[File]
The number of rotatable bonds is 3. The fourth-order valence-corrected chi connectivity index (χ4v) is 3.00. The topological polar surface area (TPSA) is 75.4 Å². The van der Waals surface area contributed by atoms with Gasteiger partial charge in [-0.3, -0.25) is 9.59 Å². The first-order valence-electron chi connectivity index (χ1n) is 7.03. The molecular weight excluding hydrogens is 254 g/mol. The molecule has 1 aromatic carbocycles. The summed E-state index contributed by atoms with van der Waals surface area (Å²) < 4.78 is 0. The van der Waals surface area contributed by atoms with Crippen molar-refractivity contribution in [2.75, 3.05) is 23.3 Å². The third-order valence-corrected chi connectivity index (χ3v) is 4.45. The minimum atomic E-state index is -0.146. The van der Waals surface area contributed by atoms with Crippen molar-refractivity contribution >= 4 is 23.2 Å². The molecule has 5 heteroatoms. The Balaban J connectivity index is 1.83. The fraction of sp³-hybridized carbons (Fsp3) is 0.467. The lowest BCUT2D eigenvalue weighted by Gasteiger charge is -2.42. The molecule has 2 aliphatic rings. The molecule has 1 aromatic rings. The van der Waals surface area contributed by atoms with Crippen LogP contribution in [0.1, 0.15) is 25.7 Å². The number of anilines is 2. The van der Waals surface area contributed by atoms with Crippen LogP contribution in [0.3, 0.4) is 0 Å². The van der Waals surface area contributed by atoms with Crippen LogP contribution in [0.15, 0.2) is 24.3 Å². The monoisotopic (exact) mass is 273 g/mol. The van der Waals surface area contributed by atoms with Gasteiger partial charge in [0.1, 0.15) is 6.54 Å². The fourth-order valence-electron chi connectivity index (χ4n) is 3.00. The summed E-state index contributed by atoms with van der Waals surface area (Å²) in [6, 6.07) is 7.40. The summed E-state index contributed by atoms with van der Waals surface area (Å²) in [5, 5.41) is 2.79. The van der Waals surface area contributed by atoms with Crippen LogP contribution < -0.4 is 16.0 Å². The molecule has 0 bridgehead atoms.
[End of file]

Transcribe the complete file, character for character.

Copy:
The number of rotatable bonds is 3. The fourth-order valence-corrected chi connectivity index (χ4v) is 3.00. The topological polar surface area (TPSA) is 75.4 Å². The van der Waals surface area contributed by atoms with Gasteiger partial charge in [-0.3, -0.25) is 9.59 Å². The first-order valence-electron chi connectivity index (χ1n) is 7.03. The molecular weight excluding hydrogens is 254 g/mol. The molecule has 1 aromatic carbocycles. The summed E-state index contributed by atoms with van der Waals surface area (Å²) < 4.78 is 0. The van der Waals surface area contributed by atoms with Crippen molar-refractivity contribution in [2.75, 3.05) is 23.3 Å². The third-order valence-corrected chi connectivity index (χ3v) is 4.45. The minimum atomic E-state index is -0.146. The van der Waals surface area contributed by atoms with Crippen molar-refractivity contribution >= 4 is 23.2 Å². The molecule has 5 heteroatoms. The Balaban J connectivity index is 1.83. The fraction of sp³-hybridized carbons (Fsp3) is 0.467. The lowest BCUT2D eigenvalue weighted by Gasteiger charge is -2.42. The molecule has 2 aliphatic rings. The molecule has 1 aromatic rings. The van der Waals surface area contributed by atoms with Crippen LogP contribution in [0.1, 0.15) is 25.7 Å². The number of anilines is 2. The van der Waals surface area contributed by atoms with Crippen LogP contribution in [0.3, 0.4) is 0 Å². The van der Waals surface area contributed by atoms with Crippen LogP contribution in [0.15, 0.2) is 24.3 Å². The monoisotopic (exact) mass is 273 g/mol. The van der Waals surface area contributed by atoms with Gasteiger partial charge in [0.1, 0.15) is 6.54 Å². The fourth-order valence-electron chi connectivity index (χ4n) is 3.00. The summed E-state index contributed by atoms with van der Waals surface area (Å²) in [6, 6.07) is 7.40. The summed E-state index contributed by atoms with van der Waals surface area (Å²) in [5, 5.41) is 2.79. The van der Waals surface area contributed by atoms with Crippen LogP contribution < -0.4 is 16.0 Å². The molecule has 0 bridgehead atoms.